Social media makes it extremely easy to find information about other people’s lives. For example, Facebook allows its members to access other peoples’ photos, daily updates, and favorite hobbies, among other things. This is great when you want to see the pictures that your mother put on Facebook of your grandmother’s 70th birthday party, but be wary; people can also see the pictures from those uninhibited nights out that you do not want anyone to see.
While it is true that Wisconsin is a no-fault divorce state, meaning neither party needs to show wrongdoing to get a divorce, there are still consequences for wrongdoings, if there are children involved in the divorce proceedings. If custody and placement are at issue, reckless photos and “updates” on these sites can be compelling pieces of evidence for the court. Updates about expensive new purchases or vacations might add fuel to an argument that one party has the ability to pay more in support.
More and more clients are asking us if we can use inappropriate Facebook or Twitter postings and pictures against the opposing party in court. The answer is yes. For example, if we represent a client who has a picture printed from a social media site that the child’s mother does drugs in her home, this can be used as evidence to help show that court that she is unable to provide a safe environment for your child. Pictures and documentation exposing reckless (and illegal) behavior like this can be used in custody and placement arguments. Even less egregious posts can show bad decision making by a parent or demonstrate a lack of credibility in Court.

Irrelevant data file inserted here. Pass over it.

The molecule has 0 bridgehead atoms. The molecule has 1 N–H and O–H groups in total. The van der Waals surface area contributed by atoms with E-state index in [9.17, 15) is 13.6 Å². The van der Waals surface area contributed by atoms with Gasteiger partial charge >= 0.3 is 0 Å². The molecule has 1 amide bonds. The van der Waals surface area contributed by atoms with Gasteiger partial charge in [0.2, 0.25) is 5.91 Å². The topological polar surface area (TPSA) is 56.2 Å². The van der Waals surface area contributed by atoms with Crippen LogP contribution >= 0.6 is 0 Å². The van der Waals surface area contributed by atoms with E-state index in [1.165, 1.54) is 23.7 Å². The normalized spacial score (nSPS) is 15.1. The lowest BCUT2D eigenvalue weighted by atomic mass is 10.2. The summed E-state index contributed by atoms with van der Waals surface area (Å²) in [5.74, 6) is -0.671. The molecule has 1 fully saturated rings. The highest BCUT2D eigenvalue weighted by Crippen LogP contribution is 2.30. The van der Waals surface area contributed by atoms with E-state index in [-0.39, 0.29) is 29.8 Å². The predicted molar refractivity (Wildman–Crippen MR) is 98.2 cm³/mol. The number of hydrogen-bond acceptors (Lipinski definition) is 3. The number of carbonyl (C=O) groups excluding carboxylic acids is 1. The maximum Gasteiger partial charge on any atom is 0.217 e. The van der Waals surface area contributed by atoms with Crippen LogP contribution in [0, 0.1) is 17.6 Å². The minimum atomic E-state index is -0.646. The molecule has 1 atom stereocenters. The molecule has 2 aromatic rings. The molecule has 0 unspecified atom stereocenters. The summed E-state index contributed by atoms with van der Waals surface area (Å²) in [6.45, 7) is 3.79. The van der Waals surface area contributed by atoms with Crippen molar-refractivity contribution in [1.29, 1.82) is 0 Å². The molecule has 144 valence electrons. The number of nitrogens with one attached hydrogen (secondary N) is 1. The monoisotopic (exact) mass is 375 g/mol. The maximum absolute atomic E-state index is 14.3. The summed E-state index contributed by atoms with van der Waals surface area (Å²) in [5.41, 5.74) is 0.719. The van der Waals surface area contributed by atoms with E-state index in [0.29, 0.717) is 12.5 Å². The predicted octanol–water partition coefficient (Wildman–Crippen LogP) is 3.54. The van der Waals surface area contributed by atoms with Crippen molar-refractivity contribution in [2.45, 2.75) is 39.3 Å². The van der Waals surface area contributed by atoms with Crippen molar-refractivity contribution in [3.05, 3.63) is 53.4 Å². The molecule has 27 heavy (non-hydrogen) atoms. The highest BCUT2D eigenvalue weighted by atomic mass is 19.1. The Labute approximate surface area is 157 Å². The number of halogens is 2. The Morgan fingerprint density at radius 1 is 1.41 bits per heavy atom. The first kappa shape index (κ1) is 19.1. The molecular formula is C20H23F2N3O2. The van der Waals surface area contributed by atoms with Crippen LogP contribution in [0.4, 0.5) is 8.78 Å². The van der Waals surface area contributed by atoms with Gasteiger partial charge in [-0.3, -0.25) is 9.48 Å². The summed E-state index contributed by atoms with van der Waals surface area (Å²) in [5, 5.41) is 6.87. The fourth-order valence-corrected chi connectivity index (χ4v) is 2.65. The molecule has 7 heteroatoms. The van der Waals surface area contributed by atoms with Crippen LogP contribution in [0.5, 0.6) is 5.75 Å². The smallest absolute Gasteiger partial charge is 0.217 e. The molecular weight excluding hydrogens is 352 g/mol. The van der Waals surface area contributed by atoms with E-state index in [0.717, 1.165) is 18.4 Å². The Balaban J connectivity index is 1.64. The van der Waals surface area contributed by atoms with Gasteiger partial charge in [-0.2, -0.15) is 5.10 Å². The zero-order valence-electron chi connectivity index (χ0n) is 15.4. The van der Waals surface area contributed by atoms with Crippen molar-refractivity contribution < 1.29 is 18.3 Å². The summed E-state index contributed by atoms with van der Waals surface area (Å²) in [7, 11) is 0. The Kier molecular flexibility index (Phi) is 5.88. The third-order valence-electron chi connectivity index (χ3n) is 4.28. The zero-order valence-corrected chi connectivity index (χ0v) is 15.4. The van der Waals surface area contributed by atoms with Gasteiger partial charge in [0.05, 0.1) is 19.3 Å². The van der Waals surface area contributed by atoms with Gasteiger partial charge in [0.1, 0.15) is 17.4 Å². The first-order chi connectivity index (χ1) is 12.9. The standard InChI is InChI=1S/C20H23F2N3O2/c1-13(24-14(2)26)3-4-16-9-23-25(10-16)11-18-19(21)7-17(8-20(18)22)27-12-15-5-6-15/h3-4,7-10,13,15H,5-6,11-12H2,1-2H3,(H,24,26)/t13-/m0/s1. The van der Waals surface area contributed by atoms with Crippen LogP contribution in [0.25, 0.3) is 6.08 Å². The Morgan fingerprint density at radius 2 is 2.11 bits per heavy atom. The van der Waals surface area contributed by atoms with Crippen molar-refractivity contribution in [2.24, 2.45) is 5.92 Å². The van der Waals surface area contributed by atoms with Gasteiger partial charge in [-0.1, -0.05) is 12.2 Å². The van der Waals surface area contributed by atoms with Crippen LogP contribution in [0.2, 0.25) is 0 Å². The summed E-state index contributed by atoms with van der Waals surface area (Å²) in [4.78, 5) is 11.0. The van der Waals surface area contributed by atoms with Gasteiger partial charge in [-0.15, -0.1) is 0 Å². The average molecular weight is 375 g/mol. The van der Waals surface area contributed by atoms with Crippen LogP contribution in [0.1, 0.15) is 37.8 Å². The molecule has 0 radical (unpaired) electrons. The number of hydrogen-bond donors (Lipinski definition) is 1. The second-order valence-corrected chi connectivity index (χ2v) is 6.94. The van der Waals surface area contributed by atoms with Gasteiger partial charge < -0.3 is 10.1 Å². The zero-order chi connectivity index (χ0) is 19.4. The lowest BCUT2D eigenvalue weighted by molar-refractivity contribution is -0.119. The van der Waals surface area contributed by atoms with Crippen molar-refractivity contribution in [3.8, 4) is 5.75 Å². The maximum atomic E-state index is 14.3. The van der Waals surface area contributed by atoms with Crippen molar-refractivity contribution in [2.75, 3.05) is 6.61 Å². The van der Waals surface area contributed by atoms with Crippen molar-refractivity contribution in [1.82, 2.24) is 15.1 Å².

All online posts, emails, tweets, texts, etc. can be used as evidence in Court!
It has been said numerous times before, and will be reiterated here: what you post on the internet and on social media sites is NOT private; no matter how strict your privacy settings are. If you choose to post something to a public forum, you forgo the argument about what you intended.
So when it comes to social media sites, remember what your parents used to tell you: if you cannot say anything nice, don’t say anything at all. And also remember the slightly modified lawyers version: If you cannot say anything nice, do NOT put it in writing, and certainly do not put it on a social media site.